We are going to use a different format at SWA’s annual convention this year. Rather than have the committees make decisions regarding membership, education, the convention or member services, this will now be done in a strategic planning session that all members are invited to participate in. There is always a lot of talk about best practices. We will be having a “Best Practices” session where the membership can share their best practices and learn from others. We are polling our membership to see what they want rather than have the board and executive committee decide. We are not just doing what we have always done. We expect our convention to be much more meaningful.

Additionally, we have formed a Leadership Development Council that is charged with finding ways to keep SWA headed in the right direction and involve more new industry leaders in the association.

Supply House Times: What is the current status of SWA?
LARKIN: We are strong and holding our own. We have had some resignations but then added back in two or three new members. So the impact was neutral. There is an old adage that goes “you either grow or die” and the SWA will continue to grow.

Supply House Times: How serious a threat is consolidation to our industry’s future?
LARKIN: I don’t think it is that big of an issue now. I’m not sure it’s as much of a threat as it is the natural maturation of the industry. Economic cycles like the one we’re currently going through help provide a correction that every industry needs from time to time. This ultimately benefits both the wholesaler and our customers as we are forced to do a better job to survive. We may have seen the worst of it already.

Supply House Times: What is your view of business conditions in the SWA region?
LARKIN: Business conditions in the SWA region are tough. If you look at the housing permit survey in the front of each issue ofSupply House Timesyou’ll see that new housing permits were off 54% at the end of January 2009. I have watched this statistic for 20 years. Half of the country’s housing permits - for both single and multi-family - are issued in the South in SWA territory. We are experiencing the same slowdown as everyone else, but still 50% of the housing permits issued in this country are issued in our area. Commercial construction has been strong here for the last couple of years, but there are some signs of this being affected by the slowdown as well. It is a great area that historically has outperformed most of the rest of the country and once we get back to some degree of normalcy we will benefit from the rebound. It is a great area with a lot to offer. Little wonder that there are people moving here daily.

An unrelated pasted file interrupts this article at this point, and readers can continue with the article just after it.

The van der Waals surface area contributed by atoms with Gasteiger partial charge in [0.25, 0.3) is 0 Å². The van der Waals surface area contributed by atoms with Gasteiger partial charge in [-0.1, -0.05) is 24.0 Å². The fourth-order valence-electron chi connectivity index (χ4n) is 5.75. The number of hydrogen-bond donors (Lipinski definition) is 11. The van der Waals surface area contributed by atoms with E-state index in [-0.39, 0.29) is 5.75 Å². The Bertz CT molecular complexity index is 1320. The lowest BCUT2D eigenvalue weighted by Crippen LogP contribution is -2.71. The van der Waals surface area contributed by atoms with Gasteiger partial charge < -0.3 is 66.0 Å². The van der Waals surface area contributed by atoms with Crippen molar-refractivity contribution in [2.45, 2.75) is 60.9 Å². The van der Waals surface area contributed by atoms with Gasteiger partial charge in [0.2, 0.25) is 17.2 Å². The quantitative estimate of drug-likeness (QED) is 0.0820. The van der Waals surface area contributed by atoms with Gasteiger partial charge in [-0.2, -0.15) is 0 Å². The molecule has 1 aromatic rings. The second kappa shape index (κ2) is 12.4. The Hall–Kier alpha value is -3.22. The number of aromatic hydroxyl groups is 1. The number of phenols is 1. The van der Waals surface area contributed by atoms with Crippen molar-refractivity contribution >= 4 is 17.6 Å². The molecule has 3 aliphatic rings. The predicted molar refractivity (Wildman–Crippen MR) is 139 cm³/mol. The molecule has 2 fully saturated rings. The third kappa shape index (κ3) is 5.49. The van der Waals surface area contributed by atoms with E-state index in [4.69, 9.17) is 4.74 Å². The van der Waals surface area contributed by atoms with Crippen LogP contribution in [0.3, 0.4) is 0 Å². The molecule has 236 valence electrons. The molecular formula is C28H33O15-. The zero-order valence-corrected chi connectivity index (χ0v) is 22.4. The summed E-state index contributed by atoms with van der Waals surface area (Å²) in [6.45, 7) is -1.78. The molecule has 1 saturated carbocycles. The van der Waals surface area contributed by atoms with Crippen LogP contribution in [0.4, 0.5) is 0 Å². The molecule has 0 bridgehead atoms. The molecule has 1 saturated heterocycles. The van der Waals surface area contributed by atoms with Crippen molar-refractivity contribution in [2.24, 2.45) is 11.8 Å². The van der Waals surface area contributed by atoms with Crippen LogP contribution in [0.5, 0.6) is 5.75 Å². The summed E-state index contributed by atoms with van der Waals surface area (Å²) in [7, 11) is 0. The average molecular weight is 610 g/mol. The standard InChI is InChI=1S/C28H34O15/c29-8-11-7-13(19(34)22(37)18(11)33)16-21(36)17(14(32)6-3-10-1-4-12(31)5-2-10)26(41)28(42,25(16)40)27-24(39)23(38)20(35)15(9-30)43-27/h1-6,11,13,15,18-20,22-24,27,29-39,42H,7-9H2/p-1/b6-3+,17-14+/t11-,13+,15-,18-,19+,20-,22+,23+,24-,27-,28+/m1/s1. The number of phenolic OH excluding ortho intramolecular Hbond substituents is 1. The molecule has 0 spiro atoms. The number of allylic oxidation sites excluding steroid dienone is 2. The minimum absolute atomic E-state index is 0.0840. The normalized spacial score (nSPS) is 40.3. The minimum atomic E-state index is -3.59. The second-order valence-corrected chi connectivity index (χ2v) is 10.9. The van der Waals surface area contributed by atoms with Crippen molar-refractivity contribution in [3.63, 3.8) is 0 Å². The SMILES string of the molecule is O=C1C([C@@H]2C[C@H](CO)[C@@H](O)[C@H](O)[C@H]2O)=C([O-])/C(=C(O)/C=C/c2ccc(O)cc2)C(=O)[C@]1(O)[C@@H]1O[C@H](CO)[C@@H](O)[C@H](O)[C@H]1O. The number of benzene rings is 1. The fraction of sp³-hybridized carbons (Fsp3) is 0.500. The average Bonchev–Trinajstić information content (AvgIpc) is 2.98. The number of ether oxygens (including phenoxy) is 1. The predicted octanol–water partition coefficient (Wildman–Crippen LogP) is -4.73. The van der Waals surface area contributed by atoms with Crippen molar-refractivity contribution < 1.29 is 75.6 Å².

Supply House Times: Nearly half of the wholesalers responding to the Supply House Times Premier 150 survey project a decrease in sales in 2009 and another 26% project flat sales. What’s your take on sales for the PHCP wholesaling industry overall in 2009 and beyond?
LARKIN: I’d like to think we are near the bottom of the downturn, but do think we will bump and drag along at the bottom for the next year anyway. Sales will be down, no question. Certainly residential construction continues to struggle. However, commercial construction remains fairly strong and we expect it to continue through most of the year. There is still business out there, it’s just a matter of the pie being smaller. So a strong focus on good selling can help you keep your piece of the pie or even get a bigger slice.